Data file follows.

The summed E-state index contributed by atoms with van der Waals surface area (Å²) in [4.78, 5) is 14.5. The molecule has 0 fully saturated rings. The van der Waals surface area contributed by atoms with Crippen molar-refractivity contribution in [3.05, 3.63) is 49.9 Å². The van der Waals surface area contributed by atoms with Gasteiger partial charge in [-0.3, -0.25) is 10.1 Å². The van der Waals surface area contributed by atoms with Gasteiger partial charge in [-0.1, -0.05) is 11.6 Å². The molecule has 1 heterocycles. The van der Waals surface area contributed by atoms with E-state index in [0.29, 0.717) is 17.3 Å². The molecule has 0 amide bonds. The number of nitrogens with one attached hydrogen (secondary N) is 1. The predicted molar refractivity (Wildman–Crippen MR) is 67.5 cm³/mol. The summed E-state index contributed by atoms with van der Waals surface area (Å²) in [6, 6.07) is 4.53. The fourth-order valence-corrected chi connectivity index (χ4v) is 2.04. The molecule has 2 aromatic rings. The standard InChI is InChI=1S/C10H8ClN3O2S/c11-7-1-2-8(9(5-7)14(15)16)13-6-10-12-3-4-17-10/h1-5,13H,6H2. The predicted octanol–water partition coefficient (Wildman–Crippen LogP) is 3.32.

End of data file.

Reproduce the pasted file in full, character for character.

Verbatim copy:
The summed E-state index contributed by atoms with van der Waals surface area (Å²) in [4.78, 5) is 14.5. The molecule has 0 fully saturated rings. The van der Waals surface area contributed by atoms with Crippen molar-refractivity contribution in [3.05, 3.63) is 49.9 Å². The van der Waals surface area contributed by atoms with Gasteiger partial charge in [-0.3, -0.25) is 10.1 Å². The van der Waals surface area contributed by atoms with Gasteiger partial charge in [-0.1, -0.05) is 11.6 Å². The molecule has 1 heterocycles. The van der Waals surface area contributed by atoms with E-state index in [0.29, 0.717) is 17.3 Å². The molecule has 0 amide bonds. The number of nitrogens with one attached hydrogen (secondary N) is 1. The predicted molar refractivity (Wildman–Crippen MR) is 67.5 cm³/mol. The summed E-state index contributed by atoms with van der Waals surface area (Å²) in [6, 6.07) is 4.53. The fourth-order valence-corrected chi connectivity index (χ4v) is 2.04. The molecule has 2 aromatic rings. The standard InChI is InChI=1S/C10H8ClN3O2S/c11-7-1-2-8(9(5-7)14(15)16)13-6-10-12-3-4-17-10/h1-5,13H,6H2. The predicted octanol–water partition coefficient (Wildman–Crippen LogP) is 3.32.